Since the Coalition’s woeful election campaign, and Malcolm Turnbull’s less than brilliant result capped by his election night diatribe, Liberal members and supporters have been doing a lot of soul-searching.
What do we stand for? What do we believe in? How do we balance necessary social and economic change with preserving values and institutions we cherish?
And, above all, how do Liberals ensure that our great party, the party of Menzies and Howard, continues to be a relevant torchbearer for the values for the dual traditions of Burke and Mill?
To be sure, when one in four voters reject the major parties for the Greens, eponymous micro-parties and independents, there is a problem. If the Liberal party doesn’t appeal to enough people on the right, and their support leeches away from the Coalition, that clearly makes the Liberal challenge of being a strong party of government that much harder.
South Australian Senator and self-styled conservative Cory Bernardi believes he has the answer. Bernardi wants to weave disparate elements of disaffected Liberals and supporters of right-leaning micro-parties, including Family First and the Australian Liberty Alliance, into a broad conservative coalition. Here on Flat White and elsewhere, he has been advocating a new ginger group called Australian Conservatives; set up by him and presumably to operate under Bernardi’s personal leadership.
Whether Australian Conservatives is meant to be a philosophical sewing circle, a grand ideological movement, or the basis for a new political party with Bernardi at its head is unclear. Clearly, though, the aim is to collect the disaffected, create a database and use it for all it’s worth to pressure the Liberal leadership on hot-button ‘Conservative’ issues.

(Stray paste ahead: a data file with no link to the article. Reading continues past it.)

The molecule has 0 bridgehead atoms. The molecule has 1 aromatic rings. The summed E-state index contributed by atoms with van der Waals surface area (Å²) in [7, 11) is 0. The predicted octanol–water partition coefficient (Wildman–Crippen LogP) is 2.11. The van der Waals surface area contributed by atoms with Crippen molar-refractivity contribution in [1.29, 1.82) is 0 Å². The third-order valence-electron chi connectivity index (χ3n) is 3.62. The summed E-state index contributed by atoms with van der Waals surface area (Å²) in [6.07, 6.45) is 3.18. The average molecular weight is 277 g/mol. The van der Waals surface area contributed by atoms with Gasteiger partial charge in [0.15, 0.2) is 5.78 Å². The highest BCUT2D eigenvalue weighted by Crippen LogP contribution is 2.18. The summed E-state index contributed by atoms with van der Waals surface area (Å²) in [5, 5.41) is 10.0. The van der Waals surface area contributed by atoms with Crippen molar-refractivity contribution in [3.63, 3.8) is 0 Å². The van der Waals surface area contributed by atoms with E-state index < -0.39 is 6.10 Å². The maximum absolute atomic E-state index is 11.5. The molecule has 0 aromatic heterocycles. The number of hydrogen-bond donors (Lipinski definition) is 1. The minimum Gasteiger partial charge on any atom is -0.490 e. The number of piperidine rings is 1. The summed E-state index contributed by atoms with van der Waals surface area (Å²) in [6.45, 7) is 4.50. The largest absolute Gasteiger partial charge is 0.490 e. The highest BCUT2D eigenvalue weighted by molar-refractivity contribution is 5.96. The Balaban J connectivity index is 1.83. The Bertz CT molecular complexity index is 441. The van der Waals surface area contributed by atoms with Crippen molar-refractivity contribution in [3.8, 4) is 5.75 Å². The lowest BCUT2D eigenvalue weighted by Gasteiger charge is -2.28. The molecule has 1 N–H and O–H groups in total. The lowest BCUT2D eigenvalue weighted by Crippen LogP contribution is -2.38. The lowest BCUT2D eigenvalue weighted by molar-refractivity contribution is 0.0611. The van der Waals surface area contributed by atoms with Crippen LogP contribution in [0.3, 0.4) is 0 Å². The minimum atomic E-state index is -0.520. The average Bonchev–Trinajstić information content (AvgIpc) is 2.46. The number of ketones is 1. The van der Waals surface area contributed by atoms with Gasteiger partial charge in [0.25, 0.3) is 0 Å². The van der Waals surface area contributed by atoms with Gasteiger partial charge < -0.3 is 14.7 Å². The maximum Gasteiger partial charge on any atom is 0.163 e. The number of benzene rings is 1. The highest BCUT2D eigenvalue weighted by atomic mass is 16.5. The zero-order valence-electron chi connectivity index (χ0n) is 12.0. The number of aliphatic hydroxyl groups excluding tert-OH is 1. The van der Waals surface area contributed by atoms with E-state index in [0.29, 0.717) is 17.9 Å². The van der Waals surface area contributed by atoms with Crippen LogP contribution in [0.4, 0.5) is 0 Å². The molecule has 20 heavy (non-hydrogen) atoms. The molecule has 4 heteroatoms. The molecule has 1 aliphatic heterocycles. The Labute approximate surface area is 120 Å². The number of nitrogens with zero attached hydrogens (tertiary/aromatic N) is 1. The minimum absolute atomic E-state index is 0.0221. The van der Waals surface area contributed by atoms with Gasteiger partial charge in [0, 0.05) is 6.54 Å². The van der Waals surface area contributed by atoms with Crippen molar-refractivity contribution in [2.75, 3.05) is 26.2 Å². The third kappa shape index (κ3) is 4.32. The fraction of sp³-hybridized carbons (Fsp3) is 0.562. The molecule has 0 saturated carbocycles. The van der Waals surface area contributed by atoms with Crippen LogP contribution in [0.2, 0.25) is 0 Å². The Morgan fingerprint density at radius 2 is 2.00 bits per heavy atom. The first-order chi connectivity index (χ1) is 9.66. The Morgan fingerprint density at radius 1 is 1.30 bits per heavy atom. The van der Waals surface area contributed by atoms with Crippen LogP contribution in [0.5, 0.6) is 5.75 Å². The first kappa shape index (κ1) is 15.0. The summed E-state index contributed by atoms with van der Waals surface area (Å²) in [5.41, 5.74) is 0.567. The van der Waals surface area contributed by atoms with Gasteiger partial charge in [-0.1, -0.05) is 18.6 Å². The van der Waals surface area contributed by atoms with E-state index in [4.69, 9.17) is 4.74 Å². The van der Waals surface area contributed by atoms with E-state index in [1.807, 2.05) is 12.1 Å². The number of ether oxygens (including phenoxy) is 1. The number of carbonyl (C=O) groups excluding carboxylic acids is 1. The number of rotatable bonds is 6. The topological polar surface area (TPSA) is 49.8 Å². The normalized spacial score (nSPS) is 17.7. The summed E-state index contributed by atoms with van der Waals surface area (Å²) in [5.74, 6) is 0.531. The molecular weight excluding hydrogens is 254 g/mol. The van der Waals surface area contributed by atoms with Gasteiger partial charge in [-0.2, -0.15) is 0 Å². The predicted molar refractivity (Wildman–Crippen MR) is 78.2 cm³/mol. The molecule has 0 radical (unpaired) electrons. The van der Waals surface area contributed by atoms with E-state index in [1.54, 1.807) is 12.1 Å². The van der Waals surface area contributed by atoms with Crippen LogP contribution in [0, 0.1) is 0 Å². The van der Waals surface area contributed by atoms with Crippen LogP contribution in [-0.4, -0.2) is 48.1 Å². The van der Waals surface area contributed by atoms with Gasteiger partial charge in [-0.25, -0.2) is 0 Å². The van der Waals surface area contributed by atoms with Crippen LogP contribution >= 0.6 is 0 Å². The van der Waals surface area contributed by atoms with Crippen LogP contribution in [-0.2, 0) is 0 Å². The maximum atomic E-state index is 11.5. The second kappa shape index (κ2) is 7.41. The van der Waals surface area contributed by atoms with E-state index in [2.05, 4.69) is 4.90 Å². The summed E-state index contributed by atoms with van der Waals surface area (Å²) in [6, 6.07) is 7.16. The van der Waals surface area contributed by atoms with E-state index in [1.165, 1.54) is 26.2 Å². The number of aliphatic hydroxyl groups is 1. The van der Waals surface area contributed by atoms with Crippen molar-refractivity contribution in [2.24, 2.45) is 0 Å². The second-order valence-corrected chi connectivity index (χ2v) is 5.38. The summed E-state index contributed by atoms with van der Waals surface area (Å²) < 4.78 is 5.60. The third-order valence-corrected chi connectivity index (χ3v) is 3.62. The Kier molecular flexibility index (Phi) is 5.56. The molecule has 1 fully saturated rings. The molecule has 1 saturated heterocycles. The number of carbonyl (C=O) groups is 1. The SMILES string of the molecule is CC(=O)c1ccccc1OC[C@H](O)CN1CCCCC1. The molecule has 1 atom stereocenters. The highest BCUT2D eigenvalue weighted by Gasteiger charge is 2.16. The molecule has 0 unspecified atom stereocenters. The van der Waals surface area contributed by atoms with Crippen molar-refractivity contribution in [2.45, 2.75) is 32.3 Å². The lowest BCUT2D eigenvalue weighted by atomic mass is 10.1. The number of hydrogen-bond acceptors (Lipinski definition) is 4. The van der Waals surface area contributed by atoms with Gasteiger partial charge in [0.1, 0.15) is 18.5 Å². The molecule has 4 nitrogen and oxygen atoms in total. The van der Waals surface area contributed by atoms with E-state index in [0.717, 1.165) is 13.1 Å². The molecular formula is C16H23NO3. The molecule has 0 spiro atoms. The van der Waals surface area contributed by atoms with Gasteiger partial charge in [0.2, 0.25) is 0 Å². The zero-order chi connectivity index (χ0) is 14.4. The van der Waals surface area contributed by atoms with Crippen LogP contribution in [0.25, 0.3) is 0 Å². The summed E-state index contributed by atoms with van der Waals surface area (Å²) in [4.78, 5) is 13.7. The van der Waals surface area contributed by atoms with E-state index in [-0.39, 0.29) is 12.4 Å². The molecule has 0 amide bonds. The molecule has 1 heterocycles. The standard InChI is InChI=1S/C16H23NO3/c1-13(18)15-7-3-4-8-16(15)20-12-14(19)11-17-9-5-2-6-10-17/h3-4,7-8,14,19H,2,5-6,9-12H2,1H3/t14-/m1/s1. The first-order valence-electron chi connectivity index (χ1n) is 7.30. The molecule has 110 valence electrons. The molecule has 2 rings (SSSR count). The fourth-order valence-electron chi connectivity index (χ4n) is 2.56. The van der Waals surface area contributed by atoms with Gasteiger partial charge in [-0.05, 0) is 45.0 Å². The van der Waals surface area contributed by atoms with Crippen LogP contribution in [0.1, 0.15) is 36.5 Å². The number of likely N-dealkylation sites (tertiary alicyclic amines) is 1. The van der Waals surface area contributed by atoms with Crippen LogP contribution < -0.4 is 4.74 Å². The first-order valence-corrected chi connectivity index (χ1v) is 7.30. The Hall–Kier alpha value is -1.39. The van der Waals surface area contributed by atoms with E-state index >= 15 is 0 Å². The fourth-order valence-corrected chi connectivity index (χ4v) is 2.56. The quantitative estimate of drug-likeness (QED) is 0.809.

The problem with Conservatism as expressed many of these fringe right groups, however, is that it is not conservatism at all, at least not as I know it.
It advocates revolution, not evolution. Instead of reflecting tolerance and acceptance of differing points of view, golden threads which run through the political thought of both Burke and Mill, these fringe right groups advocate social and religious intolerance and think it somehow acceptable to peddle snake-oil solutions to complex social and political problems; acceptable and desirable. In paying court to them and their un-Australian values, Bernardi plays with philosophical and political fire.
I accept Bernardi’s contention that people flirting with the likes of One Nation, Australian Liberty Alliance and Rise Up Australia are lost souls, many of whom feel the Coalition parties – whether led by Turnbull, Abbott or even Howard – have failed them. But to reach out in a way that gives these ideological reptiles any legitimacy whatsoever is dangerous and foolhardy, and un-Liberal as well as un-Australian.
In his 2014 National Press Club address, Bernardi cited failed US presidential candidate Barry Goldwater as his hero. Goldwater, of course, was the bloke who once said proudly, and without irony, that ‘extremism in the defence of liberty is no vice’.
No Cory, extremism in the defence of liberty is a vice. A bloody big one. It destroys liberty, and reduces the dignity of society to the lowest common denominator of the rabble-rousers.